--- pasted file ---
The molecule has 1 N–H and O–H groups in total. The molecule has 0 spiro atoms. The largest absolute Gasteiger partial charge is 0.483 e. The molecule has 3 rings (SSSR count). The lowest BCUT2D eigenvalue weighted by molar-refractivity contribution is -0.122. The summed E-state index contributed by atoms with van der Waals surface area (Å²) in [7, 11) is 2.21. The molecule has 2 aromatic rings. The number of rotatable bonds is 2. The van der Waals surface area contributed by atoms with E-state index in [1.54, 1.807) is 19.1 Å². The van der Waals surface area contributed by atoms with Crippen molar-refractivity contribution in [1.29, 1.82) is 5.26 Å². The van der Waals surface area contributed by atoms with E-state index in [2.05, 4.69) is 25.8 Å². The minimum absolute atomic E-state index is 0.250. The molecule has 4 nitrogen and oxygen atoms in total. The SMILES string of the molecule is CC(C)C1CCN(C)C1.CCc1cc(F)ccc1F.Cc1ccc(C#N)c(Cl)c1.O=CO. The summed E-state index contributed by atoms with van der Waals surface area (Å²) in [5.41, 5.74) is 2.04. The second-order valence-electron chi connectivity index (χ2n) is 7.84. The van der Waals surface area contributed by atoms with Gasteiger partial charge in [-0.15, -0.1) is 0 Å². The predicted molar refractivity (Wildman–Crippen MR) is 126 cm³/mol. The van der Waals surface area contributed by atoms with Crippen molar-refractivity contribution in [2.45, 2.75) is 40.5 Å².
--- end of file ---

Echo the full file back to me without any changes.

The molecule has 1 N–H and O–H groups in total. The molecule has 0 spiro atoms. The largest absolute Gasteiger partial charge is 0.483 e. The molecule has 3 rings (SSSR count). The lowest BCUT2D eigenvalue weighted by molar-refractivity contribution is -0.122. The summed E-state index contributed by atoms with van der Waals surface area (Å²) in [7, 11) is 2.21. The molecule has 2 aromatic rings. The number of rotatable bonds is 2. The van der Waals surface area contributed by atoms with E-state index in [1.54, 1.807) is 19.1 Å². The van der Waals surface area contributed by atoms with Crippen molar-refractivity contribution in [1.29, 1.82) is 5.26 Å². The van der Waals surface area contributed by atoms with E-state index in [2.05, 4.69) is 25.8 Å². The minimum absolute atomic E-state index is 0.250. The molecule has 4 nitrogen and oxygen atoms in total. The SMILES string of the molecule is CC(C)C1CCN(C)C1.CCc1cc(F)ccc1F.Cc1ccc(C#N)c(Cl)c1.O=CO. The summed E-state index contributed by atoms with van der Waals surface area (Å²) in [5.41, 5.74) is 2.04. The second-order valence-electron chi connectivity index (χ2n) is 7.84. The van der Waals surface area contributed by atoms with Gasteiger partial charge in [-0.15, -0.1) is 0 Å². The predicted molar refractivity (Wildman–Crippen MR) is 126 cm³/mol. The van der Waals surface area contributed by atoms with Crippen molar-refractivity contribution in [2.45, 2.75) is 40.5 Å².